AS THE closing credits roll for Scotland Today on Wednesday night, the presenters and backroom staff will be left wondering who may be calling the shots in the newsroom in the months ahead.
The government will this week announce the preferred bidder to run Scottish Television news for the next two years and two consortia are head-to-head in the process to secure 8 million of government funding to subsidise the service.
Johnston Press, which owns The Scotsman Publications, has joined forces with D C Thomson, the Herald & Times Group and television producer Tinopolis to form the Scottish News Consortium.
It is competing with the incumbent STV which has teamed up with ITN and the German magazine and radio group Bauer Media which owns Radio Forth and Clyde. They have formed the Scottish News Network. The two consortia represent a new broom sweeping through the media and creative industries as the digital revolution takes hold and companies seek new ways of developing revenue streams.
The digital media sector has ushered in a new generation of growth companies, sprinkled among the established big-hitters, who now represent an industry being backed by both the Westminster and Holyrood governments as a source of new jobs. With much at stake, it is the cross-media attractions that provide opportunities for all concerned as selling through one media becomes an increasingly difficult proposition.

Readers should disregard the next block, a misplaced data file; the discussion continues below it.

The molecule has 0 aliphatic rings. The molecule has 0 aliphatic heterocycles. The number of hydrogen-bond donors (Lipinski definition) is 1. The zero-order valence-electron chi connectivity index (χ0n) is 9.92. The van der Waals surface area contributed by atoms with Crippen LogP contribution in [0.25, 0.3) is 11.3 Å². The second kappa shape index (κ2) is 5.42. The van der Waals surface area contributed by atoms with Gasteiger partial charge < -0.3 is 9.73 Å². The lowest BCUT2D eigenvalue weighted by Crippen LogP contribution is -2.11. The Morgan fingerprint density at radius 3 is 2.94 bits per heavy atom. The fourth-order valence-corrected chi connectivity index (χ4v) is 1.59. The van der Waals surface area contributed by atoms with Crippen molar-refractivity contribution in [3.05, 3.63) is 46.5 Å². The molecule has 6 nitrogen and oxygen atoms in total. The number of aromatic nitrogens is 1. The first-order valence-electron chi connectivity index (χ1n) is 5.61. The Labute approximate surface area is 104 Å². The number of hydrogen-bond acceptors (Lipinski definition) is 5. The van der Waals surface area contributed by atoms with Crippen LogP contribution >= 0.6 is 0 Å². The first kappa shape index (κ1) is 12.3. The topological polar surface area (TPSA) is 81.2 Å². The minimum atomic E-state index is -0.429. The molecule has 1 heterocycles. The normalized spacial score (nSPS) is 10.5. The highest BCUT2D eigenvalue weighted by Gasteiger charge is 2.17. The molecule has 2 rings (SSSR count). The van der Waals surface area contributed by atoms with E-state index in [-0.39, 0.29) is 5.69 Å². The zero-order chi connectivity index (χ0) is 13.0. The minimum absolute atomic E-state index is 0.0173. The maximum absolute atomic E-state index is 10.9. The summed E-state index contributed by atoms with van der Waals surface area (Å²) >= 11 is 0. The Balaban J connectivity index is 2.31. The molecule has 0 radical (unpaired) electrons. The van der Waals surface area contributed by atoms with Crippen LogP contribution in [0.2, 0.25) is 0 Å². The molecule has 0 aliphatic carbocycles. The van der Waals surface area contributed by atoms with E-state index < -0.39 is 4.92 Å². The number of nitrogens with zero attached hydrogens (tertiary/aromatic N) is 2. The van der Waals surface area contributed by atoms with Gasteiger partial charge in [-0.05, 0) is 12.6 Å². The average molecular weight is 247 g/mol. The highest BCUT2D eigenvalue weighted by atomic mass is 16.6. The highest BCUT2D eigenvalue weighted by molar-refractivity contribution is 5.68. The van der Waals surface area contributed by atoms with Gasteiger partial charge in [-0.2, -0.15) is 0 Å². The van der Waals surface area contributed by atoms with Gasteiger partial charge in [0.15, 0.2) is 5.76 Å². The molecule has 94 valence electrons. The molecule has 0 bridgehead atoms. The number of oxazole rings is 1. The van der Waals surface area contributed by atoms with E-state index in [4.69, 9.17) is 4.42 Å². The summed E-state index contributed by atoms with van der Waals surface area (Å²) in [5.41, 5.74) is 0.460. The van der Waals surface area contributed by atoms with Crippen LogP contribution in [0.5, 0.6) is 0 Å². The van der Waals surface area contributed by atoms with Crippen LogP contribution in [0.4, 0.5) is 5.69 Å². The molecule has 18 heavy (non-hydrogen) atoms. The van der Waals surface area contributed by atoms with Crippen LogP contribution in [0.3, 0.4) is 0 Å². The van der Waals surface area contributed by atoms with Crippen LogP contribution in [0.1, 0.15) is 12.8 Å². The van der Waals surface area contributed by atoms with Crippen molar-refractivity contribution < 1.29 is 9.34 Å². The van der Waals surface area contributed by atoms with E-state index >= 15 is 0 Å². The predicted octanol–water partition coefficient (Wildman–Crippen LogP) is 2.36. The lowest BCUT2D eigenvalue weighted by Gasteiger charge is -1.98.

The Department of Culture, Media and Sport will announce the winner of the Scottish television franchise on Thursday but the timetable for signing the contracts will be tight. There has to be a ten-day cooling off period and no contracts can be signed after a General Election is called, which is likely to be some time in early April.
The winner has to sign two contracts: one with the DCMS and the other with STV for the use and transfer of resources. There is speculation that Labour would want the DCMS contract signed quickly to try to scupper Conservative plans to scrap the process if the party comes to power.
There is some concern that the political party debate could obstruct the sector's development and an overwhelming need for media companies to find important sources of income as consumers develop a taste for alternative ways of accessing news and information. It also comes at a time when all commercial media are feeling increasingly threatened by the might and commercially neutral power of the BBC to move into this domain.